Phishing scam hits Twitter

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Updated on Wednesday, Jan. 7 at 1:24 p.m. EST

Thousands of Twitter users may have had their accounts hijacked and passwords taken in an ongoing phishing campaign.

The first wave of the campaign surfaced this weekend when Twitter users began receiving fake direct messages (DMs) stating, “hey! check out this funny blog about you [URL],” with a link to a phishing site -- a bogus but legitimate-looking Twitter login page that attempts to trick users into handing over their username and password.

The phishing attack directed users to a server in China, Richard Stiennon, chief research analyst of consultancy IT-Harvest, told SCMagazineUS.com Monday.

Twitter, a popular micro-blogging site that allows users to communicate with others through a series of short messages known as "tweets," posted a blog entry about the incident, warning users about the dangers of phishing sites and encouraging them to change their passwords.

Though the actual number of compromised accounts is unknown, Stiennon, who is also an avid Twitter user, estimated on his blog that some 10,000 people succumbed to the attack.

“Yesterday, I had 3,300 'followers' and received seven copies of the Direct Message inviting me to the phishing site," he said. "If my followers represent a cross section of five million accounts then you could calculate that over 10,000 people succumbed to the attack as evidenced by their DMs."

In an unrelated incident, an attacker was able to hijack the Twitter accounts of 33 high-profile members, according to a separate blog post on Monday. (SC Magazine had originally reported that this was related to the phishing scam).

The hacker performed a "dictionary attack" on a Twitter employee's account, an automated technique in which a program attempts to guess the password by trying a long list of possible answers. Once he was in, he gained potential acess to the credentials of all Twitter users because the victim had administrative privileges, according to a Wired story. The hacker later gave away the usernames and passwords upon request, through an underground forum.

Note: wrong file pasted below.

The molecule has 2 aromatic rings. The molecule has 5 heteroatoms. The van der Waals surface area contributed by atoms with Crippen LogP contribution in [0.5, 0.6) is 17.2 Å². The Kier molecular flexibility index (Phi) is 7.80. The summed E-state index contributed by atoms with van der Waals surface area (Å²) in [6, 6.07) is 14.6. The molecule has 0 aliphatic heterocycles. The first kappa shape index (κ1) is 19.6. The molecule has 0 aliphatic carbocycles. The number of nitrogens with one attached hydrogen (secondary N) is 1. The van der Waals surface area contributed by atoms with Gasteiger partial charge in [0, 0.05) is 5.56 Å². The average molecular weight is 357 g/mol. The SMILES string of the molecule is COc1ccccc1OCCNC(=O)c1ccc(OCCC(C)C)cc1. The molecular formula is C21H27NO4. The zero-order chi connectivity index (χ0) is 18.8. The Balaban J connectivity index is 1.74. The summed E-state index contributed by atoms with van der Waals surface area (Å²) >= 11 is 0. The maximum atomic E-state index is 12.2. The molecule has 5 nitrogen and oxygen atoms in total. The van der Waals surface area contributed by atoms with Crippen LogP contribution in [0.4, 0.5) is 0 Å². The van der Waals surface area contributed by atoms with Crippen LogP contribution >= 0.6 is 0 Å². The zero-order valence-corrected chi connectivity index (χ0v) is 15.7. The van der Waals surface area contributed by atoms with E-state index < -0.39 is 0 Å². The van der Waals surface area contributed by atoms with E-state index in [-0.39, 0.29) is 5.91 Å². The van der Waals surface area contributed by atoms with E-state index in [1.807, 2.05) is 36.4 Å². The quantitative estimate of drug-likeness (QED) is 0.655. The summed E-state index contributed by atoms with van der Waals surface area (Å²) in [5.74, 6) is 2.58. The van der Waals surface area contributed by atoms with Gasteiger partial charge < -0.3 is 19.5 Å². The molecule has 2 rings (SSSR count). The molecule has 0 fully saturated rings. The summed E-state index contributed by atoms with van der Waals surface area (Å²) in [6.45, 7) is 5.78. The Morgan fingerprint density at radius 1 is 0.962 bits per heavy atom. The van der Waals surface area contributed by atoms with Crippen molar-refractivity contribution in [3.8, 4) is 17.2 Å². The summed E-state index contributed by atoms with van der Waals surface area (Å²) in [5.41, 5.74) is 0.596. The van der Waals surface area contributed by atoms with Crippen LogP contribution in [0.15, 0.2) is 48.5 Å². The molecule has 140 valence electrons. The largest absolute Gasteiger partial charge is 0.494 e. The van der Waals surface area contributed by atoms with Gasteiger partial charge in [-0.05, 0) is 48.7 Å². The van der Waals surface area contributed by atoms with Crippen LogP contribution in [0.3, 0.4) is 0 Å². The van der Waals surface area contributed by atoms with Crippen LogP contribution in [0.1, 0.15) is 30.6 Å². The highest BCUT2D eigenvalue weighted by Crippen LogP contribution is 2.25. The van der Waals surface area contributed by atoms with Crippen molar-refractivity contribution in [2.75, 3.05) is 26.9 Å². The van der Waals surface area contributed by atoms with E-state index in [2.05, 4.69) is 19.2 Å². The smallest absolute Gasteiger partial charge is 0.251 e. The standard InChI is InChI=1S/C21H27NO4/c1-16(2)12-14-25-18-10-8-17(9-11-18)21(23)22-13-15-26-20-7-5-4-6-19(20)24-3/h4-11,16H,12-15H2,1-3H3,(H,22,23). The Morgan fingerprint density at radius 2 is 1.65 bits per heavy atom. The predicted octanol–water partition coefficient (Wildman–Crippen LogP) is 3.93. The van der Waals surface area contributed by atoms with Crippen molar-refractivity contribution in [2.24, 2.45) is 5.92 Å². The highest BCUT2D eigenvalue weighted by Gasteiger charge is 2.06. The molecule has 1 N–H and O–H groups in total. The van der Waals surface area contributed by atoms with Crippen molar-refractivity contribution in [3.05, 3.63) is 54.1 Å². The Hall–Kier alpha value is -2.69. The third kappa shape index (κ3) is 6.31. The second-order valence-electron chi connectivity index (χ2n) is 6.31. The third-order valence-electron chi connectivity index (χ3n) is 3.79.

As a result, a number of individuals were successful in posting fake updates, or "tweets," to 33 high-profile accounts, Twitter said. The accounts of Britney Spears, Fox News and President-elect Barrack Obama all seemed to include bogus updates, in some cases, bordering on the obscene.

With the phishing scam, Twitter said that the suspicious site to which the fraudsters are trying to divert users is being blocked.

“Look closely at the URL field," the company said. "If it has another domain besides Twitter but looks exactly like our page, then it's a fraud and you should not sign in."

The bogus messages seem to come from someone the user knows or has connected with – a social engineering tactic used to add legitimacy to the scam, Graham Cluley, senior technology consultant of Sophos, told SCMagazineUS.com Monday.

Meanwhile, a second wave of DMs is also being actively spammed to Twitter users. Users are receiving messages stating, “hey. i won an iphone! come see how here [URL],” with a link to a website that attempts to get users to again enter personal information, including cell phone numbers. The website also says it will sign users up for text messages at a cost. 

Individuals responsible for those messages may be making money as affiliates with the company that is offering the iPhone giveaway, Cluley said.

“By going to the website and filling in the form, they will make money by sending you text messages, and you will pay through your phone company,” he said. “I think one of the affiliates may be responsible for the spamming.”

Stiennon said the phishers may have launched the attack to make money by generating traffic to certain websites. Or the campaign could have served as proof-of-concept to demonstrate how many Twitter accounts are susceptible to compromise.

For example, consider the stock market implication had the hackers falsely posted on Fox News' Twitter page that GM filed for bankruptcy, Stiennon said.

“It's not limited to the social networking site,” Stiennon said. "The problems can cascade into real life.”

A third possibility, as played out Monday, is that hacked Twitter accounts were meant to embarrass their owners, Stiennon said.

Users should immediately change their passwords, and if they use those same credentials for other applications, such as banks, they should change those passwords too, Cluley said.

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